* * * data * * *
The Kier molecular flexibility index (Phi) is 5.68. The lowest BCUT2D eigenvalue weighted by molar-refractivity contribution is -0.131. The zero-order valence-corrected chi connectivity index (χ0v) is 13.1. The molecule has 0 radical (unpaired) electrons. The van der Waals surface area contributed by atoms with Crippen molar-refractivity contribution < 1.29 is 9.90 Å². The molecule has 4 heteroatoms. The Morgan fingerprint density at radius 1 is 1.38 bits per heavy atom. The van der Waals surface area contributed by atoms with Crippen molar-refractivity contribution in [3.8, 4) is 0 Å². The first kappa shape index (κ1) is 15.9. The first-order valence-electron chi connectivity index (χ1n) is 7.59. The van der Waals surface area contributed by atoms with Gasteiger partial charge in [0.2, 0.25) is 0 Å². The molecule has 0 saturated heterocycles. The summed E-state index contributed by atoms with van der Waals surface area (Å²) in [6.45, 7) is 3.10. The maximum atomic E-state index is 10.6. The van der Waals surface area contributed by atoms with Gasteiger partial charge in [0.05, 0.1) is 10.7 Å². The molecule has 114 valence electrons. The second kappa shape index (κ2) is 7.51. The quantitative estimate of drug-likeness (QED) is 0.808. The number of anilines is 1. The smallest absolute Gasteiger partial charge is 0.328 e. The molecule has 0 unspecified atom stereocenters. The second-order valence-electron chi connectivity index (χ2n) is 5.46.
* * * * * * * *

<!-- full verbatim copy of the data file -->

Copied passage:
The Kier molecular flexibility index (Phi) is 5.68. The lowest BCUT2D eigenvalue weighted by molar-refractivity contribution is -0.131. The zero-order valence-corrected chi connectivity index (χ0v) is 13.1. The molecule has 0 radical (unpaired) electrons. The van der Waals surface area contributed by atoms with Crippen molar-refractivity contribution < 1.29 is 9.90 Å². The molecule has 4 heteroatoms. The Morgan fingerprint density at radius 1 is 1.38 bits per heavy atom. The van der Waals surface area contributed by atoms with Crippen molar-refractivity contribution in [3.8, 4) is 0 Å². The first kappa shape index (κ1) is 15.9. The first-order valence-electron chi connectivity index (χ1n) is 7.59. The van der Waals surface area contributed by atoms with Gasteiger partial charge in [0.2, 0.25) is 0 Å². The molecule has 0 saturated heterocycles. The summed E-state index contributed by atoms with van der Waals surface area (Å²) in [6.45, 7) is 3.10. The maximum atomic E-state index is 10.6. The van der Waals surface area contributed by atoms with Gasteiger partial charge in [0.05, 0.1) is 10.7 Å². The molecule has 114 valence electrons. The second kappa shape index (κ2) is 7.51. The quantitative estimate of drug-likeness (QED) is 0.808. The number of anilines is 1. The smallest absolute Gasteiger partial charge is 0.328 e. The molecule has 0 unspecified atom stereocenters. The second-order valence-electron chi connectivity index (χ2n) is 5.46.